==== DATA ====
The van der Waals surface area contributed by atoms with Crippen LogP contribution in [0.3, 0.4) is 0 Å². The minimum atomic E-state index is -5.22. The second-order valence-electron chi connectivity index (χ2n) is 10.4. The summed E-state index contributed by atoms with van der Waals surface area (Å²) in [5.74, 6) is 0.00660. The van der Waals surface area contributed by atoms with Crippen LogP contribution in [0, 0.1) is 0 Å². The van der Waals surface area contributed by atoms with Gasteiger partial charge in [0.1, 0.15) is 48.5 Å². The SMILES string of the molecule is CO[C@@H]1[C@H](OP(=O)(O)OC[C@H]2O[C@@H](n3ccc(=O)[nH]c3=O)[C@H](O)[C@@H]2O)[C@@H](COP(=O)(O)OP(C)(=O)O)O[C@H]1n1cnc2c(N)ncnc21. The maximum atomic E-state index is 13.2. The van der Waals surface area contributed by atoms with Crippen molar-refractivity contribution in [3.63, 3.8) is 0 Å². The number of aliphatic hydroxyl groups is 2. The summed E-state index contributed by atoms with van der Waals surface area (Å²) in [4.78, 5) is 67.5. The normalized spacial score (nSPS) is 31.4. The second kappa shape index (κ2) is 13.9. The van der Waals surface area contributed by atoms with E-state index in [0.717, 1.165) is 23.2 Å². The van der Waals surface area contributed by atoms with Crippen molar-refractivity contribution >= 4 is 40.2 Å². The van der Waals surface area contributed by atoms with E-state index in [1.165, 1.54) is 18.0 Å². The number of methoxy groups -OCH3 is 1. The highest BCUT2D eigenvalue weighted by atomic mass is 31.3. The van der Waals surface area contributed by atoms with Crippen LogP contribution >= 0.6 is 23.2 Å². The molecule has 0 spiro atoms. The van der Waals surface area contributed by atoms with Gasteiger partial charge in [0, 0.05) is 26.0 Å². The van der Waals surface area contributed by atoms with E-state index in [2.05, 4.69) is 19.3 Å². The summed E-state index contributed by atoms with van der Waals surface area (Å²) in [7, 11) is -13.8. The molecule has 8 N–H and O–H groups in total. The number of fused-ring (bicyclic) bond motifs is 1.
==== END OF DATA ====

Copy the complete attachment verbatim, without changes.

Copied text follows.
The van der Waals surface area contributed by atoms with Crippen LogP contribution in [0.3, 0.4) is 0 Å². The minimum atomic E-state index is -5.22. The second-order valence-electron chi connectivity index (χ2n) is 10.4. The summed E-state index contributed by atoms with van der Waals surface area (Å²) in [5.74, 6) is 0.00660. The van der Waals surface area contributed by atoms with Crippen LogP contribution in [0, 0.1) is 0 Å². The van der Waals surface area contributed by atoms with Gasteiger partial charge in [0.1, 0.15) is 48.5 Å². The SMILES string of the molecule is CO[C@@H]1[C@H](OP(=O)(O)OC[C@H]2O[C@@H](n3ccc(=O)[nH]c3=O)[C@H](O)[C@@H]2O)[C@@H](COP(=O)(O)OP(C)(=O)O)O[C@H]1n1cnc2c(N)ncnc21. The maximum atomic E-state index is 13.2. The van der Waals surface area contributed by atoms with Crippen molar-refractivity contribution in [3.63, 3.8) is 0 Å². The number of aliphatic hydroxyl groups is 2. The summed E-state index contributed by atoms with van der Waals surface area (Å²) in [4.78, 5) is 67.5. The normalized spacial score (nSPS) is 31.4. The second kappa shape index (κ2) is 13.9. The van der Waals surface area contributed by atoms with E-state index in [0.717, 1.165) is 23.2 Å². The van der Waals surface area contributed by atoms with Crippen molar-refractivity contribution >= 4 is 40.2 Å². The van der Waals surface area contributed by atoms with E-state index in [1.165, 1.54) is 18.0 Å². The number of methoxy groups -OCH3 is 1. The highest BCUT2D eigenvalue weighted by atomic mass is 31.3. The van der Waals surface area contributed by atoms with Crippen LogP contribution >= 0.6 is 23.2 Å². The molecule has 0 spiro atoms. The van der Waals surface area contributed by atoms with Gasteiger partial charge in [0, 0.05) is 26.0 Å². The van der Waals surface area contributed by atoms with E-state index in [2.05, 4.69) is 19.3 Å². The summed E-state index contributed by atoms with van der Waals surface area (Å²) in [7, 11) is -13.8. The molecule has 8 N–H and O–H groups in total. The number of fused-ring (bicyclic) bond motifs is 1.